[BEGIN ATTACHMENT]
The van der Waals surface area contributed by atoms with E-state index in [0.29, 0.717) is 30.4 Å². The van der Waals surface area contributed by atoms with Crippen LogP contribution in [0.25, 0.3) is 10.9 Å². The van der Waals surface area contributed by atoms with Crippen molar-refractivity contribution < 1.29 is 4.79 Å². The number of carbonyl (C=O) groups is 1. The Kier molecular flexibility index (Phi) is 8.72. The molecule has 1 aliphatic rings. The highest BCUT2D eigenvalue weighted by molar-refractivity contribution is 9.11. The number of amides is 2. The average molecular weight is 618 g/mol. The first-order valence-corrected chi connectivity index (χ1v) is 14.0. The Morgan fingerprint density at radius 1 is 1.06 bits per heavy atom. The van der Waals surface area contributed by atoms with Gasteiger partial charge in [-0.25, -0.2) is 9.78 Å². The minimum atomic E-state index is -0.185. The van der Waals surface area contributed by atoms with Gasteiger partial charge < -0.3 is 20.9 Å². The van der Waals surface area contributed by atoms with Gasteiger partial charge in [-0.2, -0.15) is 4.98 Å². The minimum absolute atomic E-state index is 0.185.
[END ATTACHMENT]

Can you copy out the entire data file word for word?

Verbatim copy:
The van der Waals surface area contributed by atoms with E-state index in [0.29, 0.717) is 30.4 Å². The van der Waals surface area contributed by atoms with Crippen LogP contribution in [0.25, 0.3) is 10.9 Å². The van der Waals surface area contributed by atoms with Crippen molar-refractivity contribution < 1.29 is 4.79 Å². The number of carbonyl (C=O) groups is 1. The Kier molecular flexibility index (Phi) is 8.72. The molecule has 1 aliphatic rings. The highest BCUT2D eigenvalue weighted by molar-refractivity contribution is 9.11. The number of amides is 2. The average molecular weight is 618 g/mol. The first-order valence-corrected chi connectivity index (χ1v) is 14.0. The Morgan fingerprint density at radius 1 is 1.06 bits per heavy atom. The van der Waals surface area contributed by atoms with Gasteiger partial charge in [-0.25, -0.2) is 9.78 Å². The minimum atomic E-state index is -0.185. The van der Waals surface area contributed by atoms with Gasteiger partial charge < -0.3 is 20.9 Å². The van der Waals surface area contributed by atoms with Gasteiger partial charge in [-0.2, -0.15) is 4.98 Å². The minimum absolute atomic E-state index is 0.185.